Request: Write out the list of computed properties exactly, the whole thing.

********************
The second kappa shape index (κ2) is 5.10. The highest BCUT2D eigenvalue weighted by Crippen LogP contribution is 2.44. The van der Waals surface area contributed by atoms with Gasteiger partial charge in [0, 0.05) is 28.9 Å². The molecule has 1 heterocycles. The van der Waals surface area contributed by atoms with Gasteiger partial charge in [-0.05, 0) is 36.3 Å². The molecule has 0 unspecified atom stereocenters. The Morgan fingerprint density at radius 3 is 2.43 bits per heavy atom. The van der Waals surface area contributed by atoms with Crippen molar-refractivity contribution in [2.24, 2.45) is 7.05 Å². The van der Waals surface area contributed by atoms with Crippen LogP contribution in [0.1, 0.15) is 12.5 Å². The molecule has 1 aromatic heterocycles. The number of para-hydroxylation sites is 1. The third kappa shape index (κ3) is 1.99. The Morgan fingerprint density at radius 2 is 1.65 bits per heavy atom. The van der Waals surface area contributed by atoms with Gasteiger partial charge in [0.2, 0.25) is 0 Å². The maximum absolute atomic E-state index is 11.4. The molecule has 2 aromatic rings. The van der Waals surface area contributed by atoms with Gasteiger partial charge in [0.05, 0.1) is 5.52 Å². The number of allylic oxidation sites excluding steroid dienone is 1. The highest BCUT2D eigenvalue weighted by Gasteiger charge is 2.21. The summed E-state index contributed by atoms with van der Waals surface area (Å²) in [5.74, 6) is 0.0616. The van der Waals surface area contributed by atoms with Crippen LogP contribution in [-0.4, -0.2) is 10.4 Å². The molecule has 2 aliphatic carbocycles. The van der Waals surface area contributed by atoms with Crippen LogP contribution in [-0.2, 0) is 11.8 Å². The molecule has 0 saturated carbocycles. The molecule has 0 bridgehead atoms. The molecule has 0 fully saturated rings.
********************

The second kappa shape index (κ2) is 5.10. The highest BCUT2D eigenvalue weighted by Crippen LogP contribution is 2.44. The van der Waals surface area contributed by atoms with Gasteiger partial charge in [0, 0.05) is 28.9 Å². The molecule has 1 heterocycles. The van der Waals surface area contributed by atoms with Gasteiger partial charge in [-0.05, 0) is 36.3 Å². The molecule has 0 unspecified atom stereocenters. The Morgan fingerprint density at radius 3 is 2.43 bits per heavy atom. The van der Waals surface area contributed by atoms with Crippen molar-refractivity contribution in [2.24, 2.45) is 7.05 Å². The van der Waals surface area contributed by atoms with Crippen LogP contribution in [0.1, 0.15) is 12.5 Å². The molecule has 1 aromatic heterocycles. The number of para-hydroxylation sites is 1. The third kappa shape index (κ3) is 1.99. The Morgan fingerprint density at radius 2 is 1.65 bits per heavy atom. The van der Waals surface area contributed by atoms with Gasteiger partial charge in [0.2, 0.25) is 0 Å². The maximum absolute atomic E-state index is 11.4. The molecule has 2 aromatic rings. The van der Waals surface area contributed by atoms with Gasteiger partial charge in [0.05, 0.1) is 5.52 Å². The number of allylic oxidation sites excluding steroid dienone is 1. The highest BCUT2D eigenvalue weighted by Gasteiger charge is 2.21. The summed E-state index contributed by atoms with van der Waals surface area (Å²) in [5.74, 6) is 0.0616. The van der Waals surface area contributed by atoms with Crippen LogP contribution in [-0.4, -0.2) is 10.4 Å². The molecule has 2 aliphatic carbocycles. The van der Waals surface area contributed by atoms with Crippen LogP contribution in [-0.2, 0) is 11.8 Å². The molecule has 0 saturated carbocycles. The molecule has 0 bridgehead atoms. The molecule has 0 fully saturated rings.